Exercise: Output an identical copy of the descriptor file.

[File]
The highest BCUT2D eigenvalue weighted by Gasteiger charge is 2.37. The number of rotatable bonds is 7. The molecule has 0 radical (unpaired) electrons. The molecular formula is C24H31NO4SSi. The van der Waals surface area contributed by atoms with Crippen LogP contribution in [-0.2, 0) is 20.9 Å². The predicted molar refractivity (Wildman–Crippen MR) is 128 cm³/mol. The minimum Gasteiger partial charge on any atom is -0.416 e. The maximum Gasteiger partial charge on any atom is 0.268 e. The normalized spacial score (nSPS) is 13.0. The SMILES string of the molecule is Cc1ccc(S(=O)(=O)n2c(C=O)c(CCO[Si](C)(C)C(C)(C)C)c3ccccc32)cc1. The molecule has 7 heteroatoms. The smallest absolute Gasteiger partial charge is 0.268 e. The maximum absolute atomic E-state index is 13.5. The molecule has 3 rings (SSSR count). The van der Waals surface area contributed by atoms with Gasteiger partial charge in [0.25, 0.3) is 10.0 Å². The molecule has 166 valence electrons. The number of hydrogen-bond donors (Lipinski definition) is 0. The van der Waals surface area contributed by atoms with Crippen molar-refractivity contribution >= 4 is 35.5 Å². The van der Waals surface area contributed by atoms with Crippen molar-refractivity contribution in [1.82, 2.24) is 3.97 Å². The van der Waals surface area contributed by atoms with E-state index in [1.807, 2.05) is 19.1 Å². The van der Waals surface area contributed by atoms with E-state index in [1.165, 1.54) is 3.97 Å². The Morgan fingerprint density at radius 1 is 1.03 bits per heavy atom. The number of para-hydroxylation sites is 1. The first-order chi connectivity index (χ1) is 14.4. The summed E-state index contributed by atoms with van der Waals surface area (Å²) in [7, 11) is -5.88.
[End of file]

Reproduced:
The highest BCUT2D eigenvalue weighted by Gasteiger charge is 2.37. The number of rotatable bonds is 7. The molecule has 0 radical (unpaired) electrons. The molecular formula is C24H31NO4SSi. The van der Waals surface area contributed by atoms with Crippen LogP contribution in [-0.2, 0) is 20.9 Å². The predicted molar refractivity (Wildman–Crippen MR) is 128 cm³/mol. The minimum Gasteiger partial charge on any atom is -0.416 e. The maximum Gasteiger partial charge on any atom is 0.268 e. The normalized spacial score (nSPS) is 13.0. The SMILES string of the molecule is Cc1ccc(S(=O)(=O)n2c(C=O)c(CCO[Si](C)(C)C(C)(C)C)c3ccccc32)cc1. The molecule has 7 heteroatoms. The smallest absolute Gasteiger partial charge is 0.268 e. The maximum absolute atomic E-state index is 13.5. The molecule has 3 rings (SSSR count). The van der Waals surface area contributed by atoms with Gasteiger partial charge in [0.25, 0.3) is 10.0 Å². The molecule has 166 valence electrons. The number of hydrogen-bond donors (Lipinski definition) is 0. The van der Waals surface area contributed by atoms with Crippen molar-refractivity contribution >= 4 is 35.5 Å². The van der Waals surface area contributed by atoms with Crippen molar-refractivity contribution in [1.82, 2.24) is 3.97 Å². The van der Waals surface area contributed by atoms with E-state index in [1.807, 2.05) is 19.1 Å². The van der Waals surface area contributed by atoms with E-state index in [1.165, 1.54) is 3.97 Å². The Morgan fingerprint density at radius 1 is 1.03 bits per heavy atom. The number of para-hydroxylation sites is 1. The first-order chi connectivity index (χ1) is 14.4. The summed E-state index contributed by atoms with van der Waals surface area (Å²) in [7, 11) is -5.88.